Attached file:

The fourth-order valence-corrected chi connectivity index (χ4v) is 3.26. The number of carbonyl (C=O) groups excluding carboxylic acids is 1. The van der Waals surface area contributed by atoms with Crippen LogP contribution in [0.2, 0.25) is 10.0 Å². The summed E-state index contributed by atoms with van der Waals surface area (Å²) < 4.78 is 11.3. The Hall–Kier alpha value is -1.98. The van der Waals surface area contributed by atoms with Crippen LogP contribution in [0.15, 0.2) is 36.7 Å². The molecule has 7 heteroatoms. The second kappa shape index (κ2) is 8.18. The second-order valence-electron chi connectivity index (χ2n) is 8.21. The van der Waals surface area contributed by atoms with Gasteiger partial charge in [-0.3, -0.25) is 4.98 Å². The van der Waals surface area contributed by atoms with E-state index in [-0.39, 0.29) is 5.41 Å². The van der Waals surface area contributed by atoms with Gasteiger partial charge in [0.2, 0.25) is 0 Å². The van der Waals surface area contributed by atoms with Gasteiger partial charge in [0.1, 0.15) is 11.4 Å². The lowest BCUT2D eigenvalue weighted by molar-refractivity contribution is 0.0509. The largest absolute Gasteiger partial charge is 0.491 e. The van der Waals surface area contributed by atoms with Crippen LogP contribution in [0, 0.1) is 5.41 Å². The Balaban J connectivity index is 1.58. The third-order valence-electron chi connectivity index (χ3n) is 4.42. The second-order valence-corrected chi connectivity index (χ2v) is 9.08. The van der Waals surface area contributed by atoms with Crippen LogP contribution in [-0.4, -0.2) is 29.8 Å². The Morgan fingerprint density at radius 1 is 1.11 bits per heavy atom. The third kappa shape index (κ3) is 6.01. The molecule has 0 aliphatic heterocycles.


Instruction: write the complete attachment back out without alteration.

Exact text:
The fourth-order valence-corrected chi connectivity index (χ4v) is 3.26. The number of carbonyl (C=O) groups excluding carboxylic acids is 1. The van der Waals surface area contributed by atoms with Crippen LogP contribution in [0.2, 0.25) is 10.0 Å². The summed E-state index contributed by atoms with van der Waals surface area (Å²) < 4.78 is 11.3. The Hall–Kier alpha value is -1.98. The van der Waals surface area contributed by atoms with Crippen LogP contribution in [0.15, 0.2) is 36.7 Å². The molecule has 7 heteroatoms. The second kappa shape index (κ2) is 8.18. The second-order valence-electron chi connectivity index (χ2n) is 8.21. The van der Waals surface area contributed by atoms with Gasteiger partial charge in [-0.3, -0.25) is 4.98 Å². The van der Waals surface area contributed by atoms with E-state index in [-0.39, 0.29) is 5.41 Å². The van der Waals surface area contributed by atoms with Gasteiger partial charge in [0.2, 0.25) is 0 Å². The van der Waals surface area contributed by atoms with Gasteiger partial charge in [0.1, 0.15) is 11.4 Å². The lowest BCUT2D eigenvalue weighted by molar-refractivity contribution is 0.0509. The largest absolute Gasteiger partial charge is 0.491 e. The van der Waals surface area contributed by atoms with Crippen LogP contribution in [0, 0.1) is 5.41 Å². The Balaban J connectivity index is 1.58. The third-order valence-electron chi connectivity index (χ3n) is 4.42. The second-order valence-corrected chi connectivity index (χ2v) is 9.08. The van der Waals surface area contributed by atoms with Crippen LogP contribution in [-0.4, -0.2) is 29.8 Å². The Morgan fingerprint density at radius 1 is 1.11 bits per heavy atom. The third kappa shape index (κ3) is 6.01. The molecule has 0 aliphatic heterocycles.